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25 FAQs people ask about discrimination
No. Your instincts might be discriminatory, whether you know it or not, in which case you might well fall foul of the anti-discrimination legislation contained in the Equality Act 2010 which came into force on the 1st October 2010. This replaces previous Acts outlawing discrimination on the grounds of sexual orientation, religion, religious belief or philosophical belief and age discrimination. The new Act protects individuals against discrimination in employment, which includes the process of selecting applicants for jobs. It applies to all employers, irrespective of size.
To stay on the right side of the law, ensure that your selection criteria are objective, and that any requirements are justified, given the nature of the job. Do not make stereotypical assumptions (for example, that a woman could not work with heavy machinery), as they may be discriminatory. Also ensure that your selection process is not discriminatory (for example the location and timing of your interviews, and your interviewing and assessment techniques). Keep full records of your criteria and processes, and their application to all candidates, detailing the reasons for the decisions made.
No. This would be discriminatory. If, however, you can prove that being a woman is a Genuine Occupational Qualification (a GOQ) for the job, the discrimination would be lawful. This would normally apply only where:
This defence is limited, and will be interpreted narrowly by an Employment Tribunal. You will not be able to use it to disguise an otherwise discriminatory reason for non-selection.
You can give jobs to older women if you have reasonable grounds for believing them to be the best candidates. But if you are planning to take them on because of their age, rather than their competence, you are practising age discrimination - a form of discrimination which is now unlawful - unless you fall within one of the few tightly-defined exemptions, or can prove that your actions are 'objectively justified'. Beware the case of the 19-year old worker in a gentleman's club in London, who won her age discrimination claim that she was sacked for being 'too young'.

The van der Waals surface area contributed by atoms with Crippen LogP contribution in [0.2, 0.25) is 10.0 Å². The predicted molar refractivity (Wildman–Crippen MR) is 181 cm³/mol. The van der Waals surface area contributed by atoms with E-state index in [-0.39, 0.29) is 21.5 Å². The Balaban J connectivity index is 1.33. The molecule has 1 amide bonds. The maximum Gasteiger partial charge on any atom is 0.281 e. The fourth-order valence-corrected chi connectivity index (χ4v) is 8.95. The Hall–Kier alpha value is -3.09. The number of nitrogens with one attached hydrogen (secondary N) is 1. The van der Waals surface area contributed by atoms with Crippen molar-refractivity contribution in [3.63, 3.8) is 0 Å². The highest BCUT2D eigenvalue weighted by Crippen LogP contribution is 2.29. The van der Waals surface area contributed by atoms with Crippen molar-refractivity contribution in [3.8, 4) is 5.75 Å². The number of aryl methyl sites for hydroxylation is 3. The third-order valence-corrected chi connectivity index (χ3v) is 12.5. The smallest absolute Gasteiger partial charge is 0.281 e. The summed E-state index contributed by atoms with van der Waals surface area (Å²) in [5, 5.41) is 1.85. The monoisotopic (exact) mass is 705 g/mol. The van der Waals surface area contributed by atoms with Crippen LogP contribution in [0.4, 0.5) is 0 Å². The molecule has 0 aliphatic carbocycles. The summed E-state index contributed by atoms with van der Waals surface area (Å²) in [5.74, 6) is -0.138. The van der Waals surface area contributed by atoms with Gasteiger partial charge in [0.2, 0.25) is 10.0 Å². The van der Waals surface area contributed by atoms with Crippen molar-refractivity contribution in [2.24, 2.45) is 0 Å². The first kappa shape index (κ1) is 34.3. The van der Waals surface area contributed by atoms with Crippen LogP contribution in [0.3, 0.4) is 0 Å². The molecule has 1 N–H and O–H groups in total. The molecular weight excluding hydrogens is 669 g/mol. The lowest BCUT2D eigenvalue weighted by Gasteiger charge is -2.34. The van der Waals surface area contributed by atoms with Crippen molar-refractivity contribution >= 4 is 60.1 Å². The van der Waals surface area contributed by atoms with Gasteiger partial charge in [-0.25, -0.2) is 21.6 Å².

'Objective justification' requires the use of 'proportionate means' in pursuit of a 'legitimate aim'. A 'legitimate aim' is not defined, and will differ from business to business so it can be very difficult for anyone to judge whether a case is worth defending. Your recruitment policy could therefore turn out to be very expensive, in terms of both time and money, and you have absolutely no guarantee that either the time or the money will have been well spent. Is it worth it?
Probably. Legislation, in force from October 2006 makes it unlawful to treat people differently on grounds of their age, unless such treatment falls within one of the exemptions, or can be 'objectively justified' (see 3). Half of the exemptions relate to differential treatment (by age) of people who are already on the payroll: for instance, there is a general exemption allowing you to reward loyalty and experience, provided that:
The other exemptions are tightly defined: for instance, there is an exemption where it is necessary to comply with other legislation, or where there is a genuine occupational qualification. If the age group you wish to attract is under-employed in your area, you might be able to rely on the exemption for 'positive action', but don't count on it, or not without talking it through with your lawyers first. Ask about indirect sex discrimination, too. If you decline to take on older workers who have had 'career breaks', the majority are likely to be women who have taken time off to care for their children during their early years.